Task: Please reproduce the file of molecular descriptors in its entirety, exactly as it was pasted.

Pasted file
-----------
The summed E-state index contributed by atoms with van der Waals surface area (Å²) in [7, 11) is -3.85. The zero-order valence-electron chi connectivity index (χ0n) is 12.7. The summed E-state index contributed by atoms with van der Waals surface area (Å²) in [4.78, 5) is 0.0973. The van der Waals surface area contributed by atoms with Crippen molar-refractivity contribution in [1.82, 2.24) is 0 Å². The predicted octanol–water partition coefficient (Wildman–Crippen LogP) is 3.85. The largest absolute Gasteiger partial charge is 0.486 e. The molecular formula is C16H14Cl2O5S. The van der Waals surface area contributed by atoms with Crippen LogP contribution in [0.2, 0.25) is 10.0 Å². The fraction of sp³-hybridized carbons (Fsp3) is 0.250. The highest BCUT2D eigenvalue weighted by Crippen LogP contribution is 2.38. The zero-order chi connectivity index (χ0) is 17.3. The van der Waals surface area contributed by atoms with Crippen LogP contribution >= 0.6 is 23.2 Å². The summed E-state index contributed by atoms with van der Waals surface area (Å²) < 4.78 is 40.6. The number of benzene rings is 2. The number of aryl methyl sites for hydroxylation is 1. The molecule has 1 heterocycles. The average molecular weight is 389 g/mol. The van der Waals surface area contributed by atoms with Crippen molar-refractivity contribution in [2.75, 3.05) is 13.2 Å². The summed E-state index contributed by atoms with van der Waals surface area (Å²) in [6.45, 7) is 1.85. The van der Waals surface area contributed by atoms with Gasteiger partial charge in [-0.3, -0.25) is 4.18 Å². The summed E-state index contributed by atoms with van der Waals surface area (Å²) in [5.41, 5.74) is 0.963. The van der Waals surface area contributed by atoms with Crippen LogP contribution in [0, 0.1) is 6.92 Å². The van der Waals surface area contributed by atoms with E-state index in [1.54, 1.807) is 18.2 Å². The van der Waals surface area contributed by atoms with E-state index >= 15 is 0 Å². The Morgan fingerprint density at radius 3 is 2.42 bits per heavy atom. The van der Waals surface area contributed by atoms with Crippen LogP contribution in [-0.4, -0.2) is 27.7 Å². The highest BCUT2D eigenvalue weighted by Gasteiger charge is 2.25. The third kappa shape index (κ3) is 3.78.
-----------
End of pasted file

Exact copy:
The summed E-state index contributed by atoms with van der Waals surface area (Å²) in [7, 11) is -3.85. The zero-order valence-electron chi connectivity index (χ0n) is 12.7. The summed E-state index contributed by atoms with van der Waals surface area (Å²) in [4.78, 5) is 0.0973. The van der Waals surface area contributed by atoms with Crippen molar-refractivity contribution in [1.82, 2.24) is 0 Å². The predicted octanol–water partition coefficient (Wildman–Crippen LogP) is 3.85. The largest absolute Gasteiger partial charge is 0.486 e. The molecular formula is C16H14Cl2O5S. The van der Waals surface area contributed by atoms with Crippen LogP contribution in [0.2, 0.25) is 10.0 Å². The fraction of sp³-hybridized carbons (Fsp3) is 0.250. The highest BCUT2D eigenvalue weighted by Crippen LogP contribution is 2.38. The zero-order chi connectivity index (χ0) is 17.3. The van der Waals surface area contributed by atoms with Crippen LogP contribution >= 0.6 is 23.2 Å². The summed E-state index contributed by atoms with van der Waals surface area (Å²) < 4.78 is 40.6. The number of benzene rings is 2. The number of aryl methyl sites for hydroxylation is 1. The molecule has 1 heterocycles. The average molecular weight is 389 g/mol. The van der Waals surface area contributed by atoms with Crippen molar-refractivity contribution in [2.75, 3.05) is 13.2 Å². The summed E-state index contributed by atoms with van der Waals surface area (Å²) in [6.45, 7) is 1.85. The van der Waals surface area contributed by atoms with Gasteiger partial charge in [-0.3, -0.25) is 4.18 Å². The summed E-state index contributed by atoms with van der Waals surface area (Å²) in [5.41, 5.74) is 0.963. The van der Waals surface area contributed by atoms with Crippen LogP contribution in [0, 0.1) is 6.92 Å². The van der Waals surface area contributed by atoms with E-state index in [1.54, 1.807) is 18.2 Å². The van der Waals surface area contributed by atoms with E-state index >= 15 is 0 Å². The Morgan fingerprint density at radius 3 is 2.42 bits per heavy atom. The van der Waals surface area contributed by atoms with Crippen LogP contribution in [-0.4, -0.2) is 27.7 Å². The highest BCUT2D eigenvalue weighted by Gasteiger charge is 2.25. The third kappa shape index (κ3) is 3.78.